State gets near-failing grade for corruption
Our lawmakers have made some recent strides in opening up government and tackling a historical lack of political ethics. And we still have a long, long way to go. The State Integrity Investigation published last month made that painfully clear.
The report sponsors assembled journalists nationwide to gather information on "laws and practices that deter corruption and promote accountability and openness." New Mexico scored a D- (Hanna Skandera, state secretary of public education, must be appalled) and an overall ranking of 39.
Not a single state in the country scored an A. And even the states ranking highest have seen their share of malfeasance. The investigation website reports that New Jersey Senate Majority Leader Lorretta Weinberg laughed when asked about her state's top ranking, saying, "If we're number one, I feel bad for the rest of the states."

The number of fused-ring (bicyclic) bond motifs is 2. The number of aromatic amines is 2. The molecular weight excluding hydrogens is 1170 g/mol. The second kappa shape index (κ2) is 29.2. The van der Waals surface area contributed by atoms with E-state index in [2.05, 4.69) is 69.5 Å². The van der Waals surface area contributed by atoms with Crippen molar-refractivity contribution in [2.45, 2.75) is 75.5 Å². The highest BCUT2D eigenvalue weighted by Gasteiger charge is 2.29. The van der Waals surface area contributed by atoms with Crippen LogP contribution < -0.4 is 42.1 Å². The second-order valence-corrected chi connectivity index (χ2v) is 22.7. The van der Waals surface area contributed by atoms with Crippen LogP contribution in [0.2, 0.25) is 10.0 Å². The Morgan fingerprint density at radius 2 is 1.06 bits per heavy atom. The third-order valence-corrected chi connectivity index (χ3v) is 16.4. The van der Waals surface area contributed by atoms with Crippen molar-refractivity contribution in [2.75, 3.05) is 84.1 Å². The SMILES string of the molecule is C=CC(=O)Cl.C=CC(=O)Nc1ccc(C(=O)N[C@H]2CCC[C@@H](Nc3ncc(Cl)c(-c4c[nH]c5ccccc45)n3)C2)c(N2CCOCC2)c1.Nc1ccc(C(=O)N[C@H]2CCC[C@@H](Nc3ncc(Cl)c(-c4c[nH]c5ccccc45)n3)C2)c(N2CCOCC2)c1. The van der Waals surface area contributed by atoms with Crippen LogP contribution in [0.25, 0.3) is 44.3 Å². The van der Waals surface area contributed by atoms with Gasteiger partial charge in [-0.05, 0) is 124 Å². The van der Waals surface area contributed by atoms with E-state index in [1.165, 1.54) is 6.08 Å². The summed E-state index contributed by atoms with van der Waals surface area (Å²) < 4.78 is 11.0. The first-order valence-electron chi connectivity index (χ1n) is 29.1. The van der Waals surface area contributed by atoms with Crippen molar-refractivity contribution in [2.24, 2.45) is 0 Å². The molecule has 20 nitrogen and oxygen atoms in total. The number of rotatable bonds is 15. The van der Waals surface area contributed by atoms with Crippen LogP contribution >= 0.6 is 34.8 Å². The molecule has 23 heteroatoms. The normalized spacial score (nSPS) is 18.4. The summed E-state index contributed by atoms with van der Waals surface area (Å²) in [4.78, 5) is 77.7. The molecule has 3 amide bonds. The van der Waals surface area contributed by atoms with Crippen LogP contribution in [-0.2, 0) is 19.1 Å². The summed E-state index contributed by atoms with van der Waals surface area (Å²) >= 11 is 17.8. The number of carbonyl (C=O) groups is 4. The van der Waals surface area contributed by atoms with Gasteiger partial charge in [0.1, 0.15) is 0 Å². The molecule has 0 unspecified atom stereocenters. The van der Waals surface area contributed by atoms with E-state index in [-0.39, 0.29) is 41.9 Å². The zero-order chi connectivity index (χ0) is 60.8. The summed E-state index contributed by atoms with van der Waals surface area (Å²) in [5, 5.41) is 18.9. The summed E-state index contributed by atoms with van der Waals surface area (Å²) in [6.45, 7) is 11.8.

Big kudos to Gwyneth Doland, newly-minted executive director of the New Mexico Foundation for Open Government, who assembled all the information for our state report. Her "story behind the score" is well worth checking out.
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